Open Tag

The best game of laser tag you've never played. Choose your class - from a sniper to a pyro, and customize your own game of laser tag!

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Open Tag a video game in real life. Where normal laser tag gives everyone the same device that sends the same tag that does the same thing, this game gives everyone a unique power or skill. Want to fight aggressively and charge at your enemies? Pick the pyro class, who can decimate foes with a powerful, short range flamethrower. Want to stay in the back and pick off your foes at a distance? Pick the poison class that can send tags farther than any other class. Want to support your allies in the middle of a firefight? Pick a healer that can give your allies health.

This customizable game of laser tag is built on the arduino. I'm adding new classes, hardware, and software updates whenever I get around to it. Come build your own and let's play laser tag!

I made open tag for a few reasons. To share my love for electronics with other people, to teach other people something cool, to play a fun game with my friends, and to inspire a new generation of engineers, makers and programmers. And I hope you can get into the guts of this system, see how it works and make it your own. And with that, here's what this is. 

I'm building a class based game of laser tag, similar to the video games Team Fortress 2 or Overwatch. It's a game where each person can pick a unique ability and work together as a team to complete some objective. Each class has an ability that has different properties. Some are good at close combat, others are good at a distance. Some heal allies and others make it easier to damage foes. You get to decide what ability you want to use and how to best assemble your team to defeat your enemy. 

The purpose of this is to give the game both breadth and depth (for more on that, check out this video). Instead of a standard game of laser tag, where everyone has the same device that sends tags the same distance and does the same thing, you get to pick which type of tag you want to send based on how you want to play the game. You get to make meaningful choices about what ability you want to use based on how you want to play the game, and each one is experientially different. This makes the game more fun and adaptable to different play styles.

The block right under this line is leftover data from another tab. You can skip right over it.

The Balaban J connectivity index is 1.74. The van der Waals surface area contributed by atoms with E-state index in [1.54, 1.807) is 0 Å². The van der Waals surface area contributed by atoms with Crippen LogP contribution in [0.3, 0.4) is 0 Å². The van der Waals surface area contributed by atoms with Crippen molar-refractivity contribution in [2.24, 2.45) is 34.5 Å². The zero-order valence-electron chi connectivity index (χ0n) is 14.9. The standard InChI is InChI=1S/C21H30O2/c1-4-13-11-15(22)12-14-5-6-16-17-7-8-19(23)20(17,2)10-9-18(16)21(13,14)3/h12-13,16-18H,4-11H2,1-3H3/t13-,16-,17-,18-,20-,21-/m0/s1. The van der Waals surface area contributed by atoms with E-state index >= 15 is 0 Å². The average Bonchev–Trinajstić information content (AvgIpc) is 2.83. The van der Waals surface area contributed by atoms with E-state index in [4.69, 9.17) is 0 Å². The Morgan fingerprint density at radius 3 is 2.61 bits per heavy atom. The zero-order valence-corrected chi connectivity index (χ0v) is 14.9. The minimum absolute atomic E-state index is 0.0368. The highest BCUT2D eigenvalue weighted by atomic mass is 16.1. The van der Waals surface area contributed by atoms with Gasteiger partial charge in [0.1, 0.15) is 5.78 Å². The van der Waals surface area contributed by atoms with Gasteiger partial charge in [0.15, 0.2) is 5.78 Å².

In addition to making the core game fun, I want this to be simple to build and understand. The point is not only to make a fun game, but to make something that other people can build off of. I want you to be able to take what I've built, understand it, and make it your own. And if it inspires you to learn more about electronics, Engineering, programming, or any other science, awesome. 


Arduino laser tag game with soldier, healer, base, pyro and ice complete. Five more classes to go.

ino - 48.45 kB - 09/24/2020 at 05:00


Open Tag Code V 0.901.png

Visualization of the functions that allow an arduino to play laser tag. Version 0.901. With soldier, healer, base, pyro and ice complete.

Portable Network Graphics (PNG) - 792.85 kB - 09/24/2020 at 04:59


Arduino Compatible Laser Tag V0.89.png

Picture of the arduino compatible for laser tag. The full project files are on Upverter:

Portable Network Graphics (PNG) - 217.81 kB - 07/20/2020 at 14:37


Headband Sensor Package V0.89.png

Picture of the headband sensor PCB. The full project files are on Upverter:

Portable Network Graphics (PNG) - 49.09 kB - 07/08/2020 at 14:40



This is version 0.89 of the Open Tag Arduino code.

ino - 28.35 kB - 06/21/2020 at 23:57


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  • New OLED image code and Library

    opentag08/14/2021 at 05:52 0 comments

    Well, I ran out of RAM and programming space to use Adafruit's OLED library. Bummer. But, not to worry, there are other arduino libraries for graphics. Some of which use very little RAM. Like this one

    This library uses minimal RAM and is a small enough library that I can use it with all the other code I've written. Perfect.

    Well, except, the way that I made the images now no longer works. I have to convert all of the images to XBM, a different format from the ones that the adafruit library uses. And I couldn't get the images to be displayed on the bottom row. So they are on the top row now. Oh well. That's not a big deal.